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Fountain Pen Revolution Guru Flex Review

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I finally received my FPR Guru Flex today in the mail and it is a very interesting pen. Interesting in the sense that I can't make up my mind about it. Here are my thoughts from the first time using it.


Aesthetics: 5/10
I don't think this is an ugly pen, however, it isn't pretty. I like demonstrators, especially when they are well done. This, unfortunately, isn't the most refined of demonstrators. The points where the plastic is joined looks very sloppy and the threads suffer from the same problem. The pocket clip works well, but looks very very cheap. This pen comes in at about 5 inches, pretty similar in length to the Noodler's Ahab, but much thinner. I would have preferred if it were a bit thicker, both for aesthetics and ergonomics.




Ergonomics: 7/10
Despite being a bit thin for my taste, it is actually very comfortable to use. The grip section appears smooth, but it is not slippery. The cap threads aren't sharp and don't interfere with writing.

Filling System: 7/10
Piston filler. The piston knob is a little stubborn at first but it works smoothly and it fills up with ease. Hold a good amount of ink, I haven't measured this but it is pretty close to the Ahab.

Nib and feed: 7/10
Here is where the pen gets interesting. I took out of the box and I was underwhelmed. I handled it, and it felt cheap. I filled it and the piston mechanism left something to be desired. And then I wrote with it. This nib is smooth. Very smooth. The feed keeps up with fast writing and this thing flexes with ease. No railroading whatsoever, and I can get it to flex just as much as my Ahab. Granted, I have no tinkered with my Ahab much at all, but as far as out of the box performance goes, I have to say the Guru impressed.



Value: 7/10
This pen costs $12 from fountainpenrevolution.com. With shipping it is $15 and you get a free Serwex pen with it (at least I did, not sure if this is still the case).


Overall: 33/50
I won't compare this to a Hero type pen because the Chinese companies don't offer a flex version. In terms of value I would compare it to the Noodler's Nib Creaper and Ahab. The Nib Creaper costs $14 without shipping and the Ahab costs about $20. If you can get a Nib Creaper for ~$15, I think that would be the best option. The Ahab is more ergonomic and better built, but more expensive. Overall I would say that I like the Guru. It is an interesting pen with a very nice flex nib. The shipping is a little long (I waited 11 days iirc) but it is a pen that not many people have and which writes very well for the price.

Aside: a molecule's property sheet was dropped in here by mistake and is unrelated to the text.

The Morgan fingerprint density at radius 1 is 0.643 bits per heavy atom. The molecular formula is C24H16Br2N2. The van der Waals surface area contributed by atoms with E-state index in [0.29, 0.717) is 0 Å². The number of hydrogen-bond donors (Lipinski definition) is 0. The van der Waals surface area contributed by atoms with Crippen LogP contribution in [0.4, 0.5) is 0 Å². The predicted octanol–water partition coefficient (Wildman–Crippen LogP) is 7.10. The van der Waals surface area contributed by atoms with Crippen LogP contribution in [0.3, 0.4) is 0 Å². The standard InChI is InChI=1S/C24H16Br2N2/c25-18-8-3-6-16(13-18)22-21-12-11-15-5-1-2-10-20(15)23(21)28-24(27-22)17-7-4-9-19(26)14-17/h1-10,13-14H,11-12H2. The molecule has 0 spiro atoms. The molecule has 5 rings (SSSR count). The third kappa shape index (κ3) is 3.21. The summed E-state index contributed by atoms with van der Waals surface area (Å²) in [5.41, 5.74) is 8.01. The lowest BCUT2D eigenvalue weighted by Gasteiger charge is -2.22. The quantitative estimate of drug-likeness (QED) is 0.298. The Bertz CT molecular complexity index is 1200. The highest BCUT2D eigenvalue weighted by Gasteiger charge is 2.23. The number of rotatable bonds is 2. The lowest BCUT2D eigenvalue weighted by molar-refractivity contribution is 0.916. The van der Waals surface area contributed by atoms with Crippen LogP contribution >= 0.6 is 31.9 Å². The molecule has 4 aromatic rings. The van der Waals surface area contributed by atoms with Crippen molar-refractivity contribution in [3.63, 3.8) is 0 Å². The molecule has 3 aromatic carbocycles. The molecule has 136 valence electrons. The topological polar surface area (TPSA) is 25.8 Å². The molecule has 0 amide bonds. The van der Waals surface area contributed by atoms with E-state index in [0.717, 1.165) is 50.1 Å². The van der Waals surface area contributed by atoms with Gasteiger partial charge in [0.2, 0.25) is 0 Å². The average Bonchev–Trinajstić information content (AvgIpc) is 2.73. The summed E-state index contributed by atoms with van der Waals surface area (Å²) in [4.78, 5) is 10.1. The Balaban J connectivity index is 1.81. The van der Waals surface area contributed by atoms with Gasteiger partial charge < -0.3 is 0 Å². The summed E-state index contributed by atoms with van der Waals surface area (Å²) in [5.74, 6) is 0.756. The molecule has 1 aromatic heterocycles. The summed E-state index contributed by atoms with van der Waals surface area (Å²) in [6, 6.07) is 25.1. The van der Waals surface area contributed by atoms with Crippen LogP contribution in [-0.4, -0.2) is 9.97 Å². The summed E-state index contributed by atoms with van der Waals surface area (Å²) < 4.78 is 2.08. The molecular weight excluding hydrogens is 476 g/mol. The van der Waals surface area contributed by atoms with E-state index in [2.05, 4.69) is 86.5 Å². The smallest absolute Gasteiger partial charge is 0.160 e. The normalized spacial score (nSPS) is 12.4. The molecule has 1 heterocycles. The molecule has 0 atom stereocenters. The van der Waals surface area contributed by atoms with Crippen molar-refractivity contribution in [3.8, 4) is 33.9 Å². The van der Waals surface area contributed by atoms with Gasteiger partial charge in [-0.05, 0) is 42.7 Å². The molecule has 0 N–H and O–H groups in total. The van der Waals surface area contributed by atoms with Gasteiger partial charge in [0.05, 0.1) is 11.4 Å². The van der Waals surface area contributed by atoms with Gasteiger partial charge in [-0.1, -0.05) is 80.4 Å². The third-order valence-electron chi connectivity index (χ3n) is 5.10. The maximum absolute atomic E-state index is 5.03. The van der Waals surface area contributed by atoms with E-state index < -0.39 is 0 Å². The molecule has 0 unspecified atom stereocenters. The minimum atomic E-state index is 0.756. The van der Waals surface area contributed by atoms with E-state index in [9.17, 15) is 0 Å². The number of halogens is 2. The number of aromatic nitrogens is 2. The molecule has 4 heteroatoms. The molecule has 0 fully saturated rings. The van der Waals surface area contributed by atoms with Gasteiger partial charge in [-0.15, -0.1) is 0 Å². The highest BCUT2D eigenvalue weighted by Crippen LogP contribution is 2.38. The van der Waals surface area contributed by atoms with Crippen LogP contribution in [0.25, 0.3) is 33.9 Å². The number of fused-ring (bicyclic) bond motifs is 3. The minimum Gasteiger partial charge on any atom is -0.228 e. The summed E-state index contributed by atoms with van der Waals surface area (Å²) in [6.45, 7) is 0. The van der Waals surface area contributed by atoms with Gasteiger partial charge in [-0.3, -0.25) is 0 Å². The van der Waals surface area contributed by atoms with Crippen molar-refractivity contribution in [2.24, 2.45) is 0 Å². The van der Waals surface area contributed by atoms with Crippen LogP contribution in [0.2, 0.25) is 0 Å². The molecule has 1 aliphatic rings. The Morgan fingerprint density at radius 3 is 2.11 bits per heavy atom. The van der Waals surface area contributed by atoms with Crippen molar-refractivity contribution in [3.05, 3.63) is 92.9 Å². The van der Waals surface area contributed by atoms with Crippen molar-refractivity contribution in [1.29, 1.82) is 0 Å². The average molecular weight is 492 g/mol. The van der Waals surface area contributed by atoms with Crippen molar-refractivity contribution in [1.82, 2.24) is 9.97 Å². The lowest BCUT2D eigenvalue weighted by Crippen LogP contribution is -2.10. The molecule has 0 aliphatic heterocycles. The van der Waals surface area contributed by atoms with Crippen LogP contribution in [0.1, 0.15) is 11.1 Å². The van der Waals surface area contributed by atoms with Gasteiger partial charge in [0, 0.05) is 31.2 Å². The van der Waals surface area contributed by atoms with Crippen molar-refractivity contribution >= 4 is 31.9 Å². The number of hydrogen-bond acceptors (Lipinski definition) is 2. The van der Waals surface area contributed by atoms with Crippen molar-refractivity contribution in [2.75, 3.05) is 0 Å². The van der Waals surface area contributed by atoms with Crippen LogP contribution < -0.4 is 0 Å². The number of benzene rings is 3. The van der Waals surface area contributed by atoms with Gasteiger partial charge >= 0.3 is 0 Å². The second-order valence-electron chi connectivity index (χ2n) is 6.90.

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Having been suitably impressed with previous FPR offerings (the Dilli and the Triveni) I had no hesitation ordering one of these in a clear Demonstrator - no, I lie, I ordered two, one with a Medium nib and one with the Flex nib. Plus 3 of the new EF nibs to swap into existing pens.


What can I say about them? Aesthetically I agree with the reviewer - the fit and finish is not perfect, and especially in a clear Demonstrator pen the blemishes are visible (not to mention the metal clip, which just looks a little 'rough' - though that's typical also of the Serwex pens around this price point). On the other hand, for a $9 pen ($12 with the flex nib) what exactly do you expect? At $35+ the Triveni is a much more impressive pen all around - though it's cartridge, cartridge converter, or Eyedropper only. But I have to say I really like this pen. Haven't tried out the flex pen yet (it's still sitting un-inked); while the Medium nib I swapped out for one of the EF's. Writes smoothly, less feedback than the EF nibs on my TWSBI pens (though it writes marginally wetter and wider, too) - a very pleasant experience overall!


My main gripe with the Noodler's pens (ALL of them, as far as I can tell) is that they tend to dry out fairly quickly - after a week or two, if you haven't used up the ink in the reservoir, it's beginning to darken up as the water slowly evaporates away. Great pens, wonderful writers (if somewhat fiddly to get the nib and feed 'just right'), but you can't leave them inked up for too too long. My experience thus far, especially with the FPR Dilli, is that the ink lasts much, much longer (a month or two?) without significant water loss - will be interested to see if the Guru is similar.